In one or two lines, write the “Summary of Qualifications”.

List in “Academic Background” all schools you attended, dates of attendance and diplomas or degrees. Add honors received and special skills, such as fluency in specific computer applications and standard language test scores

The “Work History” lists the companies' name, its location, your position and job title, dates, responsibilities, skills utilized and any accomplishments.

Make your CV more effective by providing examples to illustrate your achievements. Use power words and action verbs such as contributed, organized, demonstrated, trained, managed, developed, coordinated etc. Bullet point these at the start of a sentence for maximum impact.

Occasionally hobbies and interests may complete your CV.

Close the CV with personal information on your sex, age, nationality and marital status. Carefully consider what to leave out of your CV and exclude anything that might give prospective employers a chance to discriminate against you.

Do not put anything besides the truth in your CV, your future boss will find out the truth eventually.

You can either include the names of referees with job title, address, telephone number and email or state “References are available on request”. Either way references should include one personal and one work or school reference. Referees should have known you for a minimum of two years. Because references are usually verified, inform your referees in advance.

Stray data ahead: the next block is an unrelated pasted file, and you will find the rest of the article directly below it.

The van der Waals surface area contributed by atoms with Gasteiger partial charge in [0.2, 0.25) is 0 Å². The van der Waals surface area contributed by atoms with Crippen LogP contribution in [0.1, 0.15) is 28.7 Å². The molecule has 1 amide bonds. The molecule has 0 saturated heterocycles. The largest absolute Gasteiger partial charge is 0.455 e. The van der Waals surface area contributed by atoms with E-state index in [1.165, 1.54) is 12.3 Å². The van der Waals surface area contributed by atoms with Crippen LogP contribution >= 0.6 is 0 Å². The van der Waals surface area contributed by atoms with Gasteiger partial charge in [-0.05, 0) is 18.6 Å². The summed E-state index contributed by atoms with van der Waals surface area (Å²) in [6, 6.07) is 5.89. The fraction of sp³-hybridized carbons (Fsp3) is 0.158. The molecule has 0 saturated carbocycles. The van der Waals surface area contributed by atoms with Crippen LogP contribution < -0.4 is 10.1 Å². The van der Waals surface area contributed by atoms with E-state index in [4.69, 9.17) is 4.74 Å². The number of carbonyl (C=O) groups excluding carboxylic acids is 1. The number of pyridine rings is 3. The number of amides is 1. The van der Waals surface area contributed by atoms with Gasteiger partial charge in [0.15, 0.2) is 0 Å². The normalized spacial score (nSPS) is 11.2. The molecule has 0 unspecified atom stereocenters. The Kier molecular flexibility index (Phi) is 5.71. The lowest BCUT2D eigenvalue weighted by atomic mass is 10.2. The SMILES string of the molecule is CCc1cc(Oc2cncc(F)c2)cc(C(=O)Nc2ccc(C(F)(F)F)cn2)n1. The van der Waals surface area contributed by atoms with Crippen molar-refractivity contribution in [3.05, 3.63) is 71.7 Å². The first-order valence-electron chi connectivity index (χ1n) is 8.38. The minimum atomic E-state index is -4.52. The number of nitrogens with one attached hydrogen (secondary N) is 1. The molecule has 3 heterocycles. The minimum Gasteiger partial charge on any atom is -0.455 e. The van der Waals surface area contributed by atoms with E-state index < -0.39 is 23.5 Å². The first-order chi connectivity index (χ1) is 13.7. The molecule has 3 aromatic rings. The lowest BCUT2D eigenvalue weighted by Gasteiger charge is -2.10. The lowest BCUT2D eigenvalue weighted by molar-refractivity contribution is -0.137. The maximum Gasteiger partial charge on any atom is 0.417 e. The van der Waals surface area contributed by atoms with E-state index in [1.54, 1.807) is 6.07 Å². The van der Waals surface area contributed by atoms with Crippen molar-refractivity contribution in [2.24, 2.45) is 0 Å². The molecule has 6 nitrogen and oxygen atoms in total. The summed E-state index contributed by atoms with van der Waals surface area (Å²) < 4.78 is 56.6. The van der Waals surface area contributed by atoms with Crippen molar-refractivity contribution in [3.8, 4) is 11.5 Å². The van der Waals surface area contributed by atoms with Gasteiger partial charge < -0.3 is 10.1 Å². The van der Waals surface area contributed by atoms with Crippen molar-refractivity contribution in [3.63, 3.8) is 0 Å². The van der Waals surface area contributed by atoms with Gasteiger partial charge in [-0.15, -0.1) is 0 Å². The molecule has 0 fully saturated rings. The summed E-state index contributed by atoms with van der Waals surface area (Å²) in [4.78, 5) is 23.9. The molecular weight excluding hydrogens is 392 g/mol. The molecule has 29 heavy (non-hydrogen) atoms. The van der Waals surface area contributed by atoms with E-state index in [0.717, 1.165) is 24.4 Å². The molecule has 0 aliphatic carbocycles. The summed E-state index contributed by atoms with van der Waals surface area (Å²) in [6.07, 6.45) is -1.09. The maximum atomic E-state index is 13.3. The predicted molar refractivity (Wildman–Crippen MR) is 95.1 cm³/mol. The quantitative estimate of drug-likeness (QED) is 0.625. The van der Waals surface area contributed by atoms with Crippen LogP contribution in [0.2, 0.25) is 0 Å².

It is common in Japan to apply for a job through the Internet. However, you should be aware that an electronic CV does not look the same as a standard CV. Employers often scan CVs, so make your CV scannable by avoiding for example lines or italic fonts etc.

Check the spelling and grammar of your Japanese CV. Use the word processor's spell and grammar checker. If you are not confident of your ability to detect grammatical, punctuation and English or other language usage errors or if you need help in organizing your CV, send it to a professional for assistance.

art_remember Japanese CV - RirekishoRemember that your Japanese CV must be targeted, scannable and generate hits. If you have a difficulty with your CV writing, instead of staring at a blank piece of paper, use

art_tip Japanese CV - Rirekisho

We recommend that you send your CVs together with cover letters. If you have a difficulty with your cover letter writing use:

Other Japanese CV Info

If your Japanese cover letter and Japanese CV are ready, distribute them through the job search services to your prospective employers. When your Japanese job search have been successful apply for a Japanese visa with Japanese work permit.

Start preparing for a Japanese job interview using Japanese dress code. Check the job interview tips do's and don'ts, and find out why people are not hired for available jobs.

In addition, on the international info, job search, visa, work permit, cover letter, CV & resume, job interview and dress code pages you will find many useful tips for overseas job seekers.

Good luck with your Japanese CV or Rirekisho!